We stood facing the empty wooden chair bathed in soft lamplight.
Little children wriggled on the floor in front of us - about two dozen or so kids from Shoreline's Briarcrest Elementary School. Outside, where the long lines wrapped around Third Place Books, the Friday afternoon rain had stopped.
I returned my gaze to the empty chair where Sir Paul McCartney would sit. I didn't expect to be this close - 15 feet, maybe. I pinched myself. I was still there.
And so we waited, about a dozen of us press types and the school kids and a couple of their teachers and the requisite advance men, knotted with nervousness. We'd been shepherded into an intimate, curtained-off space where the reading would take place while the Lake Forest Park anchor store was locked down.
Eddie Vedder and Jill McCormick entered with their 17-month old daughter Olivia and took reserved chairs to our right. The couple, looking as serene and handsome as the stars of a Dumas novel, gazed beatifically at their daughter as she mixed with the older kids on the floor.
McCartney was scheduled to read for about 15 minutes from his children's book "High in the Clouds." This event was for the kids, we were told - no talking to Paul.
And so we waited. And whispered. It was like being in church.
We Americans are such self-centered types.
In February 1964, when we first beheld the Beatles on Ed Sullivan, we thought they were a gift from the gods, a deus ex machina to cure the terrible hangover from JFK's assassination. Little did we know how many years of hard work stood behind them.
I was 13 at the time, a vulnerable age. And there they were that Sunday night with angel-faced McCartney out front early, as manager Brian Epstein, worried about the mothers of America, had calculated. As time went on we would learn, and appreciate, that when John Lennon sang "I Want to Hold Your Hand" he wanted to bite it.
The collaboration and creative exchange between the two was one of the spectacles of my youth, and grounds for hero worship. Think about this: In the span of 18 months the Beatles released "Rubber Soul," "Revolver" and "Sergeant Pepper's Lonely Hearts Club Band," leaving their early "Yeah, Yeah's in the dust. Beside prodigious talent, the Beatles owned a rare work ethic.
At the same time, like all awkward teens, I struggled to find myself. I wanted to write a poem, or paragraph as good as a classic Lennon-McCartney number, those songs of high adventure and sometimes haunting beauty. How, and why, did these kids in their early 20s with the world at their feet become so deft sometimes in the minor key? They were wise beyond their years.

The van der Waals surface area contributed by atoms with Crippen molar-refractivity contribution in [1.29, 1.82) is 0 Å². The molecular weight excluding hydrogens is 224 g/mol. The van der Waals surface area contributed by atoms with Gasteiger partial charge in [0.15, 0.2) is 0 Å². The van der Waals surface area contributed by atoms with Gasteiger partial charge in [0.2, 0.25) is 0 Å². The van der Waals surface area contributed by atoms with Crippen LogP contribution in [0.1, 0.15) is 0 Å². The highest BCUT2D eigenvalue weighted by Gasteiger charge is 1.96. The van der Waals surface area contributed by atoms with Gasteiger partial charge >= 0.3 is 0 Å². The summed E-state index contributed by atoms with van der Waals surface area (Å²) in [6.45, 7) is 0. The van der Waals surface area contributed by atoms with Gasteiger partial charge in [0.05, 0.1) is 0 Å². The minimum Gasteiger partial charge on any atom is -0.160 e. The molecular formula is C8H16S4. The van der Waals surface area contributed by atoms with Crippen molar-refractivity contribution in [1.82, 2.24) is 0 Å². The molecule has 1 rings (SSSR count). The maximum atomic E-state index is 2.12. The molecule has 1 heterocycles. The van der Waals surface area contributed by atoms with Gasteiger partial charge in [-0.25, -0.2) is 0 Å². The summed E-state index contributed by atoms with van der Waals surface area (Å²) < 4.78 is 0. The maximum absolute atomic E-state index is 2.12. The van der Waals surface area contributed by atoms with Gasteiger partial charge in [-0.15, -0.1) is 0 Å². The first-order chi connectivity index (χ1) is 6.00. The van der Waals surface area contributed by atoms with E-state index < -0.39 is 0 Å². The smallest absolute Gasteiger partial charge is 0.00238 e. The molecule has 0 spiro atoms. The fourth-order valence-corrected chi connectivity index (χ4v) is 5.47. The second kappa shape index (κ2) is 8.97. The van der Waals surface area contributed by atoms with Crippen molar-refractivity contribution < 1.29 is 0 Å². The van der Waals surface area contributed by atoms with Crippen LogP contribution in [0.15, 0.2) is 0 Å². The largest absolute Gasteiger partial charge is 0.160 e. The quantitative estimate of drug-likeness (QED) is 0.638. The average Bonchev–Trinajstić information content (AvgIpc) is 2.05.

At 1:30 someone came in and whispered, "Two minutes." The store's PA system played, softly, "Rocky Raccoon."
A teacher spoke to the kids: "Sir Paul's coming. He wants to have a good audience. If you sit quietly until he gets here you'll get to hear him tell the story."
I could sense a change in the air pressure beyond the curtain. "Hey Paul," a young female voice called. A bustling was headed our way.
"Hi kids," Paul chimed as he walked in, took off his suit jacket, sat down and rolled up his sleeves. A little jowlie. Looking tired from the previous night's concert. Still gorgeous at 63. His eyes, in the face of the flashbulbs, roved over us press types like a wolf looking at all the visitors to the zoo. This has been his world since he was 21.
"I'm going to read from my book," he said to the kids. "Don't be intimidated by all these cameras."
He read several pages from the book quietly and fluently. The story, in the C..S. Lewis vein, was nicely done. I checked out the faces of the press crew. Many of them were beaming. I felt it, too - simple joy.
I once wondered to a writer friend about McCartney's reversing the song writing credits to McCartney-Lennon on his 2002 tour CD.
"Because he knows he's going to die," my friend, who is McCartney's age, said.
"Speak for yourself," I replied. But I wonder.
His recent album, "Chaos and Creation in the Backyard," as critics have noted, is touched with autumn. There are some songs, if heard from a farther room, that would stop me and make me ask: "Whoa, who IS that?" It contains some of his best work since his Beatles years. But he seems to have undergone some dark night in the region of the soul. Maybe age hasn't caught up with Paul. Maybe Paul has caught up with his age.
After the reading McCartney took questions from the kids.
"How old is Froggo?" one child asked.
"That's a very good question," Paul answered. "I don't know. But seeing how I made up the story, I'll make up an answer."
"How many books have you written?" asked another. "Two" came the reply. "Only two?" In Paul's British mock-gruffness: "That's more than you." Then he added, thoughtfully: "There's plenty of time."